New book by Hynes-Berry offers lessons in learning through story
Senior instructor Mary Hynes-Berry’s new book, Don’t Leave the Story in the Book: Using Literature to Guide Inquiry in Early Childhood Classrooms, is a culmination of her life’s work as a teacher and storyteller.
“I wanted to share all that I had learned to be effective,” says Hynes-Berry. “Writing this book was a way to reach all the teachers I couldn’t work with in person.”
Written from Hynes-Berry’s 30 years experience teaching children and professionals, Don’t Leave the Story in the Book comprises nine chapters, each a case study of how a particular story can be used in an early childhood classroom. Throughout her book, Hynes-Berry illustrates the higher levels of learning that are possible within a constructivist approach, which makes children “agents of their own learning.”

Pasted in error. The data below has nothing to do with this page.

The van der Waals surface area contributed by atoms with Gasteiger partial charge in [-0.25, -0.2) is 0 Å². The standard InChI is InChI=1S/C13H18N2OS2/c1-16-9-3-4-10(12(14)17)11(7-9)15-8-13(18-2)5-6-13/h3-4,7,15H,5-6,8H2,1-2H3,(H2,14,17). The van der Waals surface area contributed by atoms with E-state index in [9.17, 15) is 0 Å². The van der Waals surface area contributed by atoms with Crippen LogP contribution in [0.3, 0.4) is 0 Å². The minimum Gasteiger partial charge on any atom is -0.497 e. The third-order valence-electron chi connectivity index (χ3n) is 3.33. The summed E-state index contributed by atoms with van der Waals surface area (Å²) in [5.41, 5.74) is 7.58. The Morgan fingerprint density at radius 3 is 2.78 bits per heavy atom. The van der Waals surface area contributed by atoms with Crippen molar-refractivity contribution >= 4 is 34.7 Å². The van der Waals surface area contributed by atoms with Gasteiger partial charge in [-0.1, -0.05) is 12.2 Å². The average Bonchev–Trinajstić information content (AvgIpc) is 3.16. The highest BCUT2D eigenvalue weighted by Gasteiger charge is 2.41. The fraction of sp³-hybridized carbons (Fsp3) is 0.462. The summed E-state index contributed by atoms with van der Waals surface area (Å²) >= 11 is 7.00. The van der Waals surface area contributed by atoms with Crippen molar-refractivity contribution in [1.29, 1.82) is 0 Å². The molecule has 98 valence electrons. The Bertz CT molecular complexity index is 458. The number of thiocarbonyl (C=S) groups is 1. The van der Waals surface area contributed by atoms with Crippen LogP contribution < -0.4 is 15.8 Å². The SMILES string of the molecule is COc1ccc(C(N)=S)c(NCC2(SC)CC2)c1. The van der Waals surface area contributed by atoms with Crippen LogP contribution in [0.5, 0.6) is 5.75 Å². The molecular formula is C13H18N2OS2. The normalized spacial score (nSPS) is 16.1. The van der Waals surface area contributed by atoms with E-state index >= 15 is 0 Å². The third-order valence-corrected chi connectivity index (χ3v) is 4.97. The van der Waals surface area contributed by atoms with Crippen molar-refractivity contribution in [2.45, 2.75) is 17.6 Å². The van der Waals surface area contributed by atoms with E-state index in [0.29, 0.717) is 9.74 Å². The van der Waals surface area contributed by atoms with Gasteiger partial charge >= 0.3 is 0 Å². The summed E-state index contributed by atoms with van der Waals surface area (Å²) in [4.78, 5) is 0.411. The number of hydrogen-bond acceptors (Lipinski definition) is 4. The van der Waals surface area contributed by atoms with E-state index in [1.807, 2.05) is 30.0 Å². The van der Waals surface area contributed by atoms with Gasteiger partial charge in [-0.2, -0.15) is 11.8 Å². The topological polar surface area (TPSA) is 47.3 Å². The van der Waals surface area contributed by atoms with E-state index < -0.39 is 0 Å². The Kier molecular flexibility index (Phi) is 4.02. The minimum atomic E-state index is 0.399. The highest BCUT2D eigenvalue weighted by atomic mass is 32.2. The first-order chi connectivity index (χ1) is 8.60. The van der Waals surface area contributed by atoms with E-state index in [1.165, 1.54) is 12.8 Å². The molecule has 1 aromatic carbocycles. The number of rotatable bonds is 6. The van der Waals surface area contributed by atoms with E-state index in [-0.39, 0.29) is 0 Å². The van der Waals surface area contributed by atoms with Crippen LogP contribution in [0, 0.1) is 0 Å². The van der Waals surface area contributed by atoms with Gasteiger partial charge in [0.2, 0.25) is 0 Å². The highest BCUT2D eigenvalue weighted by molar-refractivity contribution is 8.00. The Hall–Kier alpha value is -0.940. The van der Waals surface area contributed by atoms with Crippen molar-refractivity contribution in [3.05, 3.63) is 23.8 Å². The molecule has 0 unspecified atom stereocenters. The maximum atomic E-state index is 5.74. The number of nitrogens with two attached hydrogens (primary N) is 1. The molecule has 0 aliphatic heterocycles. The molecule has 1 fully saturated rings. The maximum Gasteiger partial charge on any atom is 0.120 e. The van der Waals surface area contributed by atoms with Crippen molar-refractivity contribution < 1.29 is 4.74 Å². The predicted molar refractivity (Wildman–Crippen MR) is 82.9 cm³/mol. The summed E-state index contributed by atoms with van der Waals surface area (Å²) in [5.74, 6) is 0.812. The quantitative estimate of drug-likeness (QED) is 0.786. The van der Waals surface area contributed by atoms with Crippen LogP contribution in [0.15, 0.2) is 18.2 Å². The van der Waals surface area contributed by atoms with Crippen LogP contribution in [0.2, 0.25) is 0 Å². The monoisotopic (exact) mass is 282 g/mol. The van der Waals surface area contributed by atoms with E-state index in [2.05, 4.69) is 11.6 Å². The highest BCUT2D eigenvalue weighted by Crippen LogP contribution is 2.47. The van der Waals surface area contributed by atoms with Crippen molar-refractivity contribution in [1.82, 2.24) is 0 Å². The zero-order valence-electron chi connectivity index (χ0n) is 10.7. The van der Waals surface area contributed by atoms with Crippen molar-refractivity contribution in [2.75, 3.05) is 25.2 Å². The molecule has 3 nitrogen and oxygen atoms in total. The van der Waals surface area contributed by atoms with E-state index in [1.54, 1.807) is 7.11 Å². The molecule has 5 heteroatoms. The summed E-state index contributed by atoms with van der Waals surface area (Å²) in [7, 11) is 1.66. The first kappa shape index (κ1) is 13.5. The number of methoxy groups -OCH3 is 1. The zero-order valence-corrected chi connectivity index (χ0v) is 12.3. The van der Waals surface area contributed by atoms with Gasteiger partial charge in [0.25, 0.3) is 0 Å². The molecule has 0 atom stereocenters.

In the foreword to the book, Erikson professor Jie-Qi Chen emphasizes that educators must cultivate conversations around the story that foster children’s innate curiosity and desire to make meaning.
“Books and stories do not automatically produce quality intellectual work in the classroom,” writes Chen. “Intellectual quality depends also on adults — committed and intentional teachers and parents who activate the potential of stories.”
Don’t Leave the Story in the Book: Using Literature to Guide Inquiry in Early Childhood Classrooms will be published by Teachers College Press in November.